My best wishes, in the joys, and festivities, and the solemn services of that day on which will be completed the fiftieth year from its birth, of the independence of the United States: a memorable epoch in the annals of the human race, destined in future history to form the brightest or the blackest page, according to the use or the abuse of those political institutions by which they shall, in time to come, be shaped by the human mind.

On July 4, 1826, the fiftieth anniversary of the adoption of the Declaration of Independence, Adams died at his home in Quincy. Told that it was the Fourth, he answered clearly, “It is a great day. It is a good day.” His last words have been reported as “Thomas Jefferson survives”. His death left Charles Carroll of Carrollton as the last surviving signatory of the Declaration of Independence. John Adams died while his son John Quincy Adams was president.

His crypt lies at United First Parish Church (also known as the Church of the Presidents) in Quincy. Originally, he was buried in Hancock Cemetery, across the road from the Church. Until his record was broken by Ronald Reagan in 2001, he was the nation’s longest-living President (90 years, 247 days) maintaining that record for 175 years.

Thomas Jefferson’s Death

Jefferson’ health began to deteriorate by July 1825, and by June 1826 he was confined to bed. He likely died from uremia, severe diarrhea, and pneumonia (?). Jefferson died on July 4, 1826, the fiftieth anniversary of the Declaration of Independence, and a few hours before John Adams.

Though born into a wealthy slave-owning family, Jefferson had many financial problems, and died deeply in debt. After his death, his possessions, including his slaves, were sold, as was Monticello in 1831. Thomas Jefferson is buried in the family cemetery at Monticello. The cemetery only is now owned and operated by the Monticello Association, a separate lineage society that is not affiliated with the Thomas Jefferson Foundation that runs the estate.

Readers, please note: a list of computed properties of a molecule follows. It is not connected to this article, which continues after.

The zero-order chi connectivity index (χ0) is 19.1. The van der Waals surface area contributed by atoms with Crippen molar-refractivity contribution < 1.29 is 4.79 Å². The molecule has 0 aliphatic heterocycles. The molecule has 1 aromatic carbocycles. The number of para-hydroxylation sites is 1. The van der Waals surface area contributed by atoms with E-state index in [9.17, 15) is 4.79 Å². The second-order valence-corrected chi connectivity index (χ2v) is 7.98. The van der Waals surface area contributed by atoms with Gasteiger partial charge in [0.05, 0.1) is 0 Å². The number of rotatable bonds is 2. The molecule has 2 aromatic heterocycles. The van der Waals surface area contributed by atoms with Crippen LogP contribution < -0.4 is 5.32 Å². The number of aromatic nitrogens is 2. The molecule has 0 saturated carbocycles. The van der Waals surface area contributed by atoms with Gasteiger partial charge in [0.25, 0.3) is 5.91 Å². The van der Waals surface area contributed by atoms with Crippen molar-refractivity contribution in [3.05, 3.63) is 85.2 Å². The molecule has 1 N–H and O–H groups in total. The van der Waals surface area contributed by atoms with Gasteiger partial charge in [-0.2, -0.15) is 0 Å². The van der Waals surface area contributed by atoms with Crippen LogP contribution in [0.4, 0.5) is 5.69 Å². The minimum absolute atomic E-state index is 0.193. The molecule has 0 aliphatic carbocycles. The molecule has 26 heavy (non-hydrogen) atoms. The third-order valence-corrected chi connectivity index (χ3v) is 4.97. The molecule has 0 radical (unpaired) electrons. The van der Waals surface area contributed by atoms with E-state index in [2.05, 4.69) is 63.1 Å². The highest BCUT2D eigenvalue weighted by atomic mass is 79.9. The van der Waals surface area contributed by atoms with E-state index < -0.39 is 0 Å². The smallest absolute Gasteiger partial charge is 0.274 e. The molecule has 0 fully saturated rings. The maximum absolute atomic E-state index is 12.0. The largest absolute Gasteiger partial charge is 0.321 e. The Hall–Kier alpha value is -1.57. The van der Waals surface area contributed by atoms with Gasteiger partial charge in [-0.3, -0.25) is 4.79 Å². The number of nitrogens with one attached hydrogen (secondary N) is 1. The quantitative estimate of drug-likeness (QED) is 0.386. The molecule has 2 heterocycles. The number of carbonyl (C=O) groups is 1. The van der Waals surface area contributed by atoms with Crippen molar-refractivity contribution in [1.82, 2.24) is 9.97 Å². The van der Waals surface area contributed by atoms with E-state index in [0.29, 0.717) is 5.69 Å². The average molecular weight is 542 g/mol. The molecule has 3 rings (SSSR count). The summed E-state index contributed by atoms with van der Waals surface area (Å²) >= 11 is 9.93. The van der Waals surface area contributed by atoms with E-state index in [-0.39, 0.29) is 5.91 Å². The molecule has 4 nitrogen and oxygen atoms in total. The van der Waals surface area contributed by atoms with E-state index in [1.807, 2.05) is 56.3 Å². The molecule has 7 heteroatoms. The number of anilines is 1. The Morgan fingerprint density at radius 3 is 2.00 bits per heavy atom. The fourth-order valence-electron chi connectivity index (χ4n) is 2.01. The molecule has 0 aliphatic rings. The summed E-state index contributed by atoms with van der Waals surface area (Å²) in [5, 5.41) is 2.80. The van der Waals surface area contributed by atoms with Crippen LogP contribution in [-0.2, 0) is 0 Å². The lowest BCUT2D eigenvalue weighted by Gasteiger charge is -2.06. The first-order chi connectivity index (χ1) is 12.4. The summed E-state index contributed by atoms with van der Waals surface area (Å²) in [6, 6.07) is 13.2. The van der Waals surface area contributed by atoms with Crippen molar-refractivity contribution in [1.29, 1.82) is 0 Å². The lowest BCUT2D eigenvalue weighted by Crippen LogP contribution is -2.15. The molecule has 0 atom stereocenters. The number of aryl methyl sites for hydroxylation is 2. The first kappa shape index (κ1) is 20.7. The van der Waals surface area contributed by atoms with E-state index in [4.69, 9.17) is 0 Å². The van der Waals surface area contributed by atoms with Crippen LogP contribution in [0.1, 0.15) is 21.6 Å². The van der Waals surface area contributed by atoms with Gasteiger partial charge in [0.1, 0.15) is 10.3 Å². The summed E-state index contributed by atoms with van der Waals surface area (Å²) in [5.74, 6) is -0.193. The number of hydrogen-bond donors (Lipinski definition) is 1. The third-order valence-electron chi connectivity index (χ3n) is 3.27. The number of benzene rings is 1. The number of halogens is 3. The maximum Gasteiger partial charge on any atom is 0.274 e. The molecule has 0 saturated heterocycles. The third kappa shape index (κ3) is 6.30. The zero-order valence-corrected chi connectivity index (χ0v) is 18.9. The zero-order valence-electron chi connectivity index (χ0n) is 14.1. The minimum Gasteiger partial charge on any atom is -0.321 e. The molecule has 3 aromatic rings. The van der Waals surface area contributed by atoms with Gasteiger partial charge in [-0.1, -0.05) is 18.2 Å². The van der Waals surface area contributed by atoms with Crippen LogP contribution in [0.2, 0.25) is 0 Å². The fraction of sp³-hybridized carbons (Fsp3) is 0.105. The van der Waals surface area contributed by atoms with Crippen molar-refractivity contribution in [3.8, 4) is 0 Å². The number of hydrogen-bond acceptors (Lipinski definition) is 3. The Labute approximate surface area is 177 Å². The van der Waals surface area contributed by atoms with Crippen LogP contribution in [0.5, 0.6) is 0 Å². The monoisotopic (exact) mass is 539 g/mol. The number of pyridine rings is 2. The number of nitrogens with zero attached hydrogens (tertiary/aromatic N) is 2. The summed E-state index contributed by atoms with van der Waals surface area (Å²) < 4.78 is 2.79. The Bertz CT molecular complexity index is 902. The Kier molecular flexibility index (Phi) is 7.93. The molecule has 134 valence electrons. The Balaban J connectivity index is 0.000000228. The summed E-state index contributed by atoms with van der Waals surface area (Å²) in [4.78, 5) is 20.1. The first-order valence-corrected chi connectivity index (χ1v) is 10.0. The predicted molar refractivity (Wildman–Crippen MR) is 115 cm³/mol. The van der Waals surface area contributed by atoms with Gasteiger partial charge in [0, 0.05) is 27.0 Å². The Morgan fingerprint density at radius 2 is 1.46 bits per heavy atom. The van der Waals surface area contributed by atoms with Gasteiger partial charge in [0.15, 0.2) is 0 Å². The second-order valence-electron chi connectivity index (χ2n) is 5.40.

Jefferson wrote his own epitaph, which reads:





John Quincy Adams, the sixth President of the United States (1825-1829), was at his father’s bed side when he died. He was 7 days short of his 59th birthday

Today in Government Spying on YOU!

U.S. Postal Service Logging All Mail for Law Enforcement

By RON NIXON, The New York Times

Published: July 3, 2013

Leslie James Pickering noticed something odd in his mail last September: A handwritten card, apparently delivered by mistake, with instructions for postal workers to pay special attention to the letters and packages sent to his home.

“Show all mail to supv” – supervisor – “for copying prior to going out on the street,” read the card. It included Mr. Pickering’s name, address and the type of mail that needed to be monitored. The word “confidential” was highlighted in green.

Mr. Pickering was targeted by a longtime surveillance system called mail covers, but that is only a forerunner of a vastly more expansive effort, the Mail Isolation Control and Tracking program, in which Postal Service computers photograph the exterior of every piece of paper mail that is processed in the United States – about 160 billion pieces last year. It is not known how long the government saves the images.